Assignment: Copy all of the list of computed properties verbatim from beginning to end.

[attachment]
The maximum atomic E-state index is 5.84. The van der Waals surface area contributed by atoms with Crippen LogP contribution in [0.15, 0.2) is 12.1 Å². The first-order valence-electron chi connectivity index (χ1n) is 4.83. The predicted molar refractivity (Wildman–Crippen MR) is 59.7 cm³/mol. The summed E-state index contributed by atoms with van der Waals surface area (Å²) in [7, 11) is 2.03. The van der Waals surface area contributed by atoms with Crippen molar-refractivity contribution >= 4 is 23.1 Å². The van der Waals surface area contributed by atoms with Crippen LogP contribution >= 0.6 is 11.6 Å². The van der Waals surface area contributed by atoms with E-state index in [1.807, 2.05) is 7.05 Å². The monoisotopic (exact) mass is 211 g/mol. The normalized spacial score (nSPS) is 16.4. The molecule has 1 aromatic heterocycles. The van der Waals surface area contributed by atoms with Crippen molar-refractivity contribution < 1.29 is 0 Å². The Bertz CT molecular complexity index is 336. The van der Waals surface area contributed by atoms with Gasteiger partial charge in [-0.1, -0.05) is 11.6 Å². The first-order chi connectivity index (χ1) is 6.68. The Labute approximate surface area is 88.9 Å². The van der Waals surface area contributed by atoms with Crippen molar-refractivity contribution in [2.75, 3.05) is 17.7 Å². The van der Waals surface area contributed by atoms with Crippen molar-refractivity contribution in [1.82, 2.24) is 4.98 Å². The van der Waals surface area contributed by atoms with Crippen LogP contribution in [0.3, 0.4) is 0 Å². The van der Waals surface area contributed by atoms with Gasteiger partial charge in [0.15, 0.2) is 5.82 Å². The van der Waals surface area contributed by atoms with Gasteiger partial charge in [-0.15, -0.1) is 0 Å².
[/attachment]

The maximum atomic E-state index is 5.84. The van der Waals surface area contributed by atoms with Crippen LogP contribution in [0.15, 0.2) is 12.1 Å². The first-order valence-electron chi connectivity index (χ1n) is 4.83. The predicted molar refractivity (Wildman–Crippen MR) is 59.7 cm³/mol. The summed E-state index contributed by atoms with van der Waals surface area (Å²) in [7, 11) is 2.03. The van der Waals surface area contributed by atoms with Crippen molar-refractivity contribution >= 4 is 23.1 Å². The van der Waals surface area contributed by atoms with Crippen LogP contribution >= 0.6 is 11.6 Å². The van der Waals surface area contributed by atoms with E-state index in [1.807, 2.05) is 7.05 Å². The monoisotopic (exact) mass is 211 g/mol. The normalized spacial score (nSPS) is 16.4. The molecule has 1 aromatic heterocycles. The van der Waals surface area contributed by atoms with Crippen molar-refractivity contribution < 1.29 is 0 Å². The Bertz CT molecular complexity index is 336. The van der Waals surface area contributed by atoms with Gasteiger partial charge in [-0.1, -0.05) is 11.6 Å². The first-order chi connectivity index (χ1) is 6.68. The Labute approximate surface area is 88.9 Å². The van der Waals surface area contributed by atoms with Crippen molar-refractivity contribution in [2.75, 3.05) is 17.7 Å². The van der Waals surface area contributed by atoms with Crippen molar-refractivity contribution in [1.82, 2.24) is 4.98 Å². The van der Waals surface area contributed by atoms with Crippen LogP contribution in [0.3, 0.4) is 0 Å². The van der Waals surface area contributed by atoms with Gasteiger partial charge in [0.15, 0.2) is 5.82 Å². The van der Waals surface area contributed by atoms with Gasteiger partial charge in [-0.15, -0.1) is 0 Å².